Build Your Beds and Mulch
We recommend using the raised and sunken method when building your planting beds if what you’re planting is going straight into the ground. Digging out a bed and then using that soil to create a higher, raised planting bed next to the sunken bed is the best use of resources and available earth. This bed building method is advantageous because it allows you to plant with the seasons strategically. In the wetter months (early spring) you’ll want to fill up your raised beds to avoid flooding. While in the dryer months, you’ll reverse the planting to collect water in the troughs.
As previously mentioned, mulch will be an important aspect of your garden as it will increase the health of your soil. Soil health will be the number one dictator of a healthy, thriving garden. Mulch will add fertilization, water retention, and insulation during colder months
Plant Your Veggies Early...
Some vegetables need to be planted early as they need the colder weather to germinate. Here are a few edible plants to get you going in the early months of spring.
- Potatoes - Potatoes like to be planted in early spring but they won’t germinate until the soil temperature reaches 45F.
- Leafy greens - Rocket, kale, lettuce, chard, and spinach are better planted earlier as they tend to bolt quickly if planted in the warmer months, going to seed almost instantly.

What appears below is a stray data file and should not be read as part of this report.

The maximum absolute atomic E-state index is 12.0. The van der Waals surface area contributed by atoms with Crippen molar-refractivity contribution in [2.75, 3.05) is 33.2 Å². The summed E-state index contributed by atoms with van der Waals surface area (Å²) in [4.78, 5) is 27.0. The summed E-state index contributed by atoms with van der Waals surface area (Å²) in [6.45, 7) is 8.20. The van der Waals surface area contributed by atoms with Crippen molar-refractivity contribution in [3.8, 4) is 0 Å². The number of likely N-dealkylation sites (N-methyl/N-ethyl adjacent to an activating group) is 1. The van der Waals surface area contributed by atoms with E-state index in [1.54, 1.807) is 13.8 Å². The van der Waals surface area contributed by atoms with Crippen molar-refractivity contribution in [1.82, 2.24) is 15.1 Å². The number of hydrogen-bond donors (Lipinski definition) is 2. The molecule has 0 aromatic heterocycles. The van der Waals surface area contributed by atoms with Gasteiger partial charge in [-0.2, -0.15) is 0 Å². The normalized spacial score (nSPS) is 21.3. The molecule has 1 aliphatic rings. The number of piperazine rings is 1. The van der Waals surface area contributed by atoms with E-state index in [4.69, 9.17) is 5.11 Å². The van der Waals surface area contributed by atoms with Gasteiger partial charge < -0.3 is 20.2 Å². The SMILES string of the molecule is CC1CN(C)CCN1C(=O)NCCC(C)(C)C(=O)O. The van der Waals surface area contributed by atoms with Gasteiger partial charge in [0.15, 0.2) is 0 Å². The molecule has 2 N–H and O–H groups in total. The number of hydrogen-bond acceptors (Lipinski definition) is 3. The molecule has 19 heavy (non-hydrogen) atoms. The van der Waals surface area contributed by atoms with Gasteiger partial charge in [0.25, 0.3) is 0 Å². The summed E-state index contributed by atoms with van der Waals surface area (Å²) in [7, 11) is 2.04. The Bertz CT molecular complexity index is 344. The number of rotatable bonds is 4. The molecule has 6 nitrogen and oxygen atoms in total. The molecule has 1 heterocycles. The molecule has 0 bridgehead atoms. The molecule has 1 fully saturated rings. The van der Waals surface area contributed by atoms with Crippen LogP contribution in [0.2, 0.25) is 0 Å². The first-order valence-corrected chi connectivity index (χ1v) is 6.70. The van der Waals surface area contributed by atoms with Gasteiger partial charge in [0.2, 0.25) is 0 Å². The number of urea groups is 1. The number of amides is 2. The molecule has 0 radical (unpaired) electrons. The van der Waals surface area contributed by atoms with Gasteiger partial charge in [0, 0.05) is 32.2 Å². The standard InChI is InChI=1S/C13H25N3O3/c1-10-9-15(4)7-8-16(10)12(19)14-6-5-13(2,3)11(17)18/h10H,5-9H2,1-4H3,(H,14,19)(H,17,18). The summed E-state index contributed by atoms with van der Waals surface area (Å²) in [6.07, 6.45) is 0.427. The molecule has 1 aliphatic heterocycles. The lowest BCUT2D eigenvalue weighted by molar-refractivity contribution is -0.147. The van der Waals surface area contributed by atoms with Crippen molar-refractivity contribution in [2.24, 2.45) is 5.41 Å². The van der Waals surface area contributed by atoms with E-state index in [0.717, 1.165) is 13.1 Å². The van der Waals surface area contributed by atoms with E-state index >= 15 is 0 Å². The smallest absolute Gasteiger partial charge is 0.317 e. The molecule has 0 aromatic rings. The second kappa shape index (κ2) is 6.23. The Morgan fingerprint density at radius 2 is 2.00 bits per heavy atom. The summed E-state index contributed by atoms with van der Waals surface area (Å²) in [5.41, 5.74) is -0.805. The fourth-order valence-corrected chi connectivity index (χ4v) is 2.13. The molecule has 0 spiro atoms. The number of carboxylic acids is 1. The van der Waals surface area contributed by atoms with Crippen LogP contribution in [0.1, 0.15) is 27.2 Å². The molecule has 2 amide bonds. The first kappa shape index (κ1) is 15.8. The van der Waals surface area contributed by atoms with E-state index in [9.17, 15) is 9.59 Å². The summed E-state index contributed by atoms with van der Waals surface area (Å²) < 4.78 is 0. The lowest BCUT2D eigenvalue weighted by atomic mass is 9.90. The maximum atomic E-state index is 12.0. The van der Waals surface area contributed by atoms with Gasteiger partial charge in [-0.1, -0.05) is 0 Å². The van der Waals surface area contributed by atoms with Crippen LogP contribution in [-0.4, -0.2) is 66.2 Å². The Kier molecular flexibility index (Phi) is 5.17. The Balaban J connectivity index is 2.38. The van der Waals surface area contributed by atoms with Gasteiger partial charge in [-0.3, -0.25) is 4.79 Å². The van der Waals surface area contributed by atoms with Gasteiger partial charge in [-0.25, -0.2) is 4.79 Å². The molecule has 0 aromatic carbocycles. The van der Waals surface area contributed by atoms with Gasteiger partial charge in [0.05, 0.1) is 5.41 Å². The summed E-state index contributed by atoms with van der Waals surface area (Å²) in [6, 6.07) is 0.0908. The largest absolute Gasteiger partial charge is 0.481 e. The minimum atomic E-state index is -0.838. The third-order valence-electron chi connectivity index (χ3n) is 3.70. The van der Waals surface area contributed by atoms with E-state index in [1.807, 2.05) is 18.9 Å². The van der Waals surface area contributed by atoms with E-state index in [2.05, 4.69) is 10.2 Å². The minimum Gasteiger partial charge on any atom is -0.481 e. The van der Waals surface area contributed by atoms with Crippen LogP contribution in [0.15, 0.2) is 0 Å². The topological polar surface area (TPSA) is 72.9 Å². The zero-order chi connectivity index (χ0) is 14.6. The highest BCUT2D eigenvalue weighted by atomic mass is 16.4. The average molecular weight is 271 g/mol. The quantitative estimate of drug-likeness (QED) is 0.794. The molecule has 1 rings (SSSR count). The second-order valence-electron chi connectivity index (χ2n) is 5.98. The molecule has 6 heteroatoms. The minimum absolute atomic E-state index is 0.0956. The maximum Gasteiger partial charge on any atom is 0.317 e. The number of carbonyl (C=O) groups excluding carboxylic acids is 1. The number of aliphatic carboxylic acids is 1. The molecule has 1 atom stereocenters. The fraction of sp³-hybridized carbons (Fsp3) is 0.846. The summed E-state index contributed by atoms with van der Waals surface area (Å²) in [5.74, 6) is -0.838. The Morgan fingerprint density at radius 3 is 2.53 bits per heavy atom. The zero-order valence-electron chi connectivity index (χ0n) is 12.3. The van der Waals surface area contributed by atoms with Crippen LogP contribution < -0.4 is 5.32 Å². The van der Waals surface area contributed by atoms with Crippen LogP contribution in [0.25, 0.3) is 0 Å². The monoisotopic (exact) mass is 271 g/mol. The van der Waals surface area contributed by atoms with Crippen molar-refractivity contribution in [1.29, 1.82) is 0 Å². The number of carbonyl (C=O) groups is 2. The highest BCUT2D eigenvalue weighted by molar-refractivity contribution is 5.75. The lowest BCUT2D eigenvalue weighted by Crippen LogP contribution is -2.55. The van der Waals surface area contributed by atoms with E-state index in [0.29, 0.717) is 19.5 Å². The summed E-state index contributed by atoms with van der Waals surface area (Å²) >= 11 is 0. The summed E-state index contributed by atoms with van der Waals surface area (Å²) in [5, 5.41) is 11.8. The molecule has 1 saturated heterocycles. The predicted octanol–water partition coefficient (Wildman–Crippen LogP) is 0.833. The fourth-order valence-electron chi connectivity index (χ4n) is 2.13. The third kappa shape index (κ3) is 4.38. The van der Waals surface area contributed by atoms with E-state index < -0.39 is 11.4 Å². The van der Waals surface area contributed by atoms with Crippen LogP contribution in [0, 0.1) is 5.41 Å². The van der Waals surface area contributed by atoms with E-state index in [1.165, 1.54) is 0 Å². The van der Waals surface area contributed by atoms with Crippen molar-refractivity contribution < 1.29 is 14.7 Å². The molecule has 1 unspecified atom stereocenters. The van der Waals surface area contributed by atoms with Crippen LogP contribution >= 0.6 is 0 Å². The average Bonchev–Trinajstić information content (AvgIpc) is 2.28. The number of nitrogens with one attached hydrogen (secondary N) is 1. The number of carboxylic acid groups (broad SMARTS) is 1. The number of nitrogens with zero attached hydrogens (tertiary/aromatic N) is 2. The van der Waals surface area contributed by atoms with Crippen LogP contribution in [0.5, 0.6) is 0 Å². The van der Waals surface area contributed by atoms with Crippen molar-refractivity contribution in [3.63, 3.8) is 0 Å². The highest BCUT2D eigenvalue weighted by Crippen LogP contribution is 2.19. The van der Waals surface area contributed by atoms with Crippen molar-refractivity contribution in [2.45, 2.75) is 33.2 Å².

- Peas - Traditionally, the first peas were planted on St Patrick’s Day. Start them in a cold frame and you’ll be taking advantage of three-dimensional planting space as they climb.
- Rhubarb - Rhubarb is a perennial plant with huge leaves that shelter the soil and work well for chop and drop mulch. If you want to divide the rhubarb as it grows, do this while it is young otherwise the crown becomes very tough and difficult to separate.
- Asparagus - Asparagus is another perennial that is super healthy and gets more productive each year.
- Crucifers - The cabbage family can be planted early and can handle relatively cold temperatures. This includes broccoli, cabbage, and cauliflower.
And A Few Early Flowers As Well:
- Crocus - nicely suited for plant hardiness zones 3-8, the crocus will create a beautiful colourful layer of ground cover for your garden. Good drainage, lots of sun and slightly acidic soil will help these plants thrive.
- Early Blooming Dwarf Iris - This plant does well in zones 5-9, slightly fragrant, grown in clusters and growing in dark to light blue or purple. This flowering shoot drains well and requires, slight sun or partial shade.
- Single Early Tulip - The classic tulip, blooms early in the spring, colours include orange, pink, yellow, white, red and purple. Tulips do best in full sun and slightly acidic soil.
In short, if you want to make the most out of your garden and watch it thrive, you need to get into action now. Spring brings all the opportunities you'll need to start a prosperous and diverse garden. By starting early, you can prepare your tools and land to ensure you have everything ready to go as you plant in stages across the spring months.